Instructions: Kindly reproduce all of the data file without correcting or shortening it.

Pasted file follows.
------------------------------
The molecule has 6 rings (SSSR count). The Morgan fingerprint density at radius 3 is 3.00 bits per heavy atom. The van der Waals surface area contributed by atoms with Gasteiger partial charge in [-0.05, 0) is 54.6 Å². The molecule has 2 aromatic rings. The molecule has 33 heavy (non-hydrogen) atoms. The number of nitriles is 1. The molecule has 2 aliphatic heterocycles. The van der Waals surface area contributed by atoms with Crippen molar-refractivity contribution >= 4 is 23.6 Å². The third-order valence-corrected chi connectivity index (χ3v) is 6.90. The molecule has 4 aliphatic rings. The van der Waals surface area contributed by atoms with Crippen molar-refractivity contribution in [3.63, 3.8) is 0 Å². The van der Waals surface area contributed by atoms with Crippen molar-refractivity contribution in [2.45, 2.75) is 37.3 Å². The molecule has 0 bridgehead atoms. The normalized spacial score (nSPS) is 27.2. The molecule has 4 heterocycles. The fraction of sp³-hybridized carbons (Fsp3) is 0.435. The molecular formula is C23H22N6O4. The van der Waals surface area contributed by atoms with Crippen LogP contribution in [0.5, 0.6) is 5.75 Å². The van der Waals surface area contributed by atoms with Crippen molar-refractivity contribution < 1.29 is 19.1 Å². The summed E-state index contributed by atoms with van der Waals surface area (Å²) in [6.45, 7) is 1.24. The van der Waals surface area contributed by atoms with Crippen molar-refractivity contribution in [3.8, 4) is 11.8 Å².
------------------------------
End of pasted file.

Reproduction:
The molecule has 6 rings (SSSR count). The Morgan fingerprint density at radius 3 is 3.00 bits per heavy atom. The van der Waals surface area contributed by atoms with Gasteiger partial charge in [-0.05, 0) is 54.6 Å². The molecule has 2 aromatic rings. The molecule has 33 heavy (non-hydrogen) atoms. The number of nitriles is 1. The molecule has 2 aliphatic heterocycles. The van der Waals surface area contributed by atoms with Crippen molar-refractivity contribution >= 4 is 23.6 Å². The third-order valence-corrected chi connectivity index (χ3v) is 6.90. The molecule has 4 aliphatic rings. The van der Waals surface area contributed by atoms with Crippen molar-refractivity contribution in [3.63, 3.8) is 0 Å². The van der Waals surface area contributed by atoms with Crippen molar-refractivity contribution in [2.45, 2.75) is 37.3 Å². The molecule has 0 bridgehead atoms. The normalized spacial score (nSPS) is 27.2. The molecule has 4 heterocycles. The fraction of sp³-hybridized carbons (Fsp3) is 0.435. The molecular formula is C23H22N6O4. The van der Waals surface area contributed by atoms with Crippen LogP contribution in [0.5, 0.6) is 5.75 Å². The van der Waals surface area contributed by atoms with Crippen molar-refractivity contribution < 1.29 is 19.1 Å². The summed E-state index contributed by atoms with van der Waals surface area (Å²) in [6.45, 7) is 1.24. The van der Waals surface area contributed by atoms with Crippen molar-refractivity contribution in [3.8, 4) is 11.8 Å².